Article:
When I was 22 I packed up what few possessions I had and moved to New York. I felt the same way I did as I waited for the trains to pass me; frightened and exhilarated, but I also felt as if I were going home. The city had been calling it’s siren song of possibility and seductive anonymity to me all those 22 years.
In New York, you could be anyone you wanted to be, that I knew, and what I wanted most to be was not-ordinary.
I had a friend from college who lived in Alphabet City and kindly offered me her couch while I got settled. Alphabet City, on the lower east side of Manhattan, was not the New York I had fantasized about. The low, broken down buildings looked bereft, homeless people grinned up at me vacantly from the square patch of earth they had staked out for the day, and hispanic man/boys muttered and leered as I walked by, standing in groups outside their favorite bodega, gold teeth flashing in the sun.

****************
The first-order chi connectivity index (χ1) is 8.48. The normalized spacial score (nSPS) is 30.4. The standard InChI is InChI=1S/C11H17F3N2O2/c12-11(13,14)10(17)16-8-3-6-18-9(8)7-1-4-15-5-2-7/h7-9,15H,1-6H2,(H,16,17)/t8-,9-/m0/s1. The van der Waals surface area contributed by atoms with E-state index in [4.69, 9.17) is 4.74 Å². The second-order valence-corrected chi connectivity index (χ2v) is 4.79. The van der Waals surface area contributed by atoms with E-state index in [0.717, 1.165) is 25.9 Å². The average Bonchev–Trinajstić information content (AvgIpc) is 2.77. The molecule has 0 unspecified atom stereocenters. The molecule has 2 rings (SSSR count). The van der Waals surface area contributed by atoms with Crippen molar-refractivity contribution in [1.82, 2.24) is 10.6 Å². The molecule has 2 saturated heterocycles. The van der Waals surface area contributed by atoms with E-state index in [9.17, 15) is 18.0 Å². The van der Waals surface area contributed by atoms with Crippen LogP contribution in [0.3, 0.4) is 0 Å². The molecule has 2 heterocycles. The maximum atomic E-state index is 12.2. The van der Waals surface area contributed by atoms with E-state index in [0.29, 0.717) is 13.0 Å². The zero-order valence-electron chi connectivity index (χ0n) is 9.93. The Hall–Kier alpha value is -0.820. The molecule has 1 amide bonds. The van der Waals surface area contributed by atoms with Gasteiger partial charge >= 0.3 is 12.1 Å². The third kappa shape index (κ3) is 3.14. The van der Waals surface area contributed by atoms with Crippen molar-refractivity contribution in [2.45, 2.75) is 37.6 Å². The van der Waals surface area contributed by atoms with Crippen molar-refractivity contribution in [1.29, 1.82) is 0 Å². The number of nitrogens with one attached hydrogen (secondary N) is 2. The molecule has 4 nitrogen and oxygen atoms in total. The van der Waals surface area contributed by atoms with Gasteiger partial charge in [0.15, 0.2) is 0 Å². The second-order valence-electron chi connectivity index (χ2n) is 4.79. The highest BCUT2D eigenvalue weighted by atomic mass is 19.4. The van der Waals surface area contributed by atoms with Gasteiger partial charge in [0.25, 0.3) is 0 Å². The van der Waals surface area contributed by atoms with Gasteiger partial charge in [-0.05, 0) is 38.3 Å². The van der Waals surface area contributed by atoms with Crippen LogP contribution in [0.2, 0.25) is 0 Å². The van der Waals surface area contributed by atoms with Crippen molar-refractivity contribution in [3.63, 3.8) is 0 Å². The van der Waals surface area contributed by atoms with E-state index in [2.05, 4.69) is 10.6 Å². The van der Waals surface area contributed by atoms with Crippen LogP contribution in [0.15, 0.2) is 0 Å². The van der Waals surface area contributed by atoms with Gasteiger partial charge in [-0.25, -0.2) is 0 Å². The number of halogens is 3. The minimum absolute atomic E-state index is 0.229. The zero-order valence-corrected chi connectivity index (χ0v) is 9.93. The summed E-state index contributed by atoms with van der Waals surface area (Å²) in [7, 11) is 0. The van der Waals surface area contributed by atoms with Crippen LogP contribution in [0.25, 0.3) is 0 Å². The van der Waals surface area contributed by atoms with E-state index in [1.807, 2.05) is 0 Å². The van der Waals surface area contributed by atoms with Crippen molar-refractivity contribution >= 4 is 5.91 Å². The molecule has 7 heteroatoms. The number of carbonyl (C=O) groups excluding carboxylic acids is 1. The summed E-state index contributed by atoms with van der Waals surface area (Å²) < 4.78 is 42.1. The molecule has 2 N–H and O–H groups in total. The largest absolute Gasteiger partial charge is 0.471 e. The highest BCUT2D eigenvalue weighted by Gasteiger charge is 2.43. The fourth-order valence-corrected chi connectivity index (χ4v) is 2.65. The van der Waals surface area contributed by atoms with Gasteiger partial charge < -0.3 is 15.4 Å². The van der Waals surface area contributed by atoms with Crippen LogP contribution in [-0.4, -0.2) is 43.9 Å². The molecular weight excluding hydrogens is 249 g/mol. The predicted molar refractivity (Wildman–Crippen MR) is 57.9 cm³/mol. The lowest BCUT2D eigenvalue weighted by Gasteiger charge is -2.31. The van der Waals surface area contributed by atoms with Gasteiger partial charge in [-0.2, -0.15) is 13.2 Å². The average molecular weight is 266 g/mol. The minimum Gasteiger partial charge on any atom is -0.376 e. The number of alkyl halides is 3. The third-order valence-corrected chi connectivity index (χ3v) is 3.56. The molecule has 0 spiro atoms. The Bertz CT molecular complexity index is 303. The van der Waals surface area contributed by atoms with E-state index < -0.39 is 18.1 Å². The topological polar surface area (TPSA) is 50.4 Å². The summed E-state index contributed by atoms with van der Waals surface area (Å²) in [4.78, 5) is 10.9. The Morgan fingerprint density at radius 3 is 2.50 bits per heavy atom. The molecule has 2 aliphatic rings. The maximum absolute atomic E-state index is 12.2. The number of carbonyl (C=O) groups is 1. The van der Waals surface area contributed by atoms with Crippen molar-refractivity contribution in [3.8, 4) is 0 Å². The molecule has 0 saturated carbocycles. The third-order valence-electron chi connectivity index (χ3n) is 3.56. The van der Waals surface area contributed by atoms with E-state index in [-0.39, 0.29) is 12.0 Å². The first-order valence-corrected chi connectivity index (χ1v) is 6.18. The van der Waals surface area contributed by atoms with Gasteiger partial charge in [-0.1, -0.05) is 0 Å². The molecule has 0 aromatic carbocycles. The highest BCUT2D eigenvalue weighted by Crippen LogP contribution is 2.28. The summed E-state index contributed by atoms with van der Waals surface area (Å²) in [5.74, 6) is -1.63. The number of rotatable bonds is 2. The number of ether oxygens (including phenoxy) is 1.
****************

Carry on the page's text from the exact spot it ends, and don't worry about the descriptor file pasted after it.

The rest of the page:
On the rooftops, at dusk, I could see the silhouettes of policemen with rifles at their side, the mayor’s newest attempt to staunch crime. They paced back and forth, staring down cat-like onto the neighborhood, waiting for a chance to pounce.
My first apartment was in the East Village, one block north of Alphabet City. Instead of groups of young Hispanics, this place was populated by punks, transvestites and kids from New Jersey who had just graduated from college like me. It had it’s share of homeless people too, but they were allowed to squat in Tompkins Square Park. It was much more civilized than bedding down on a curb.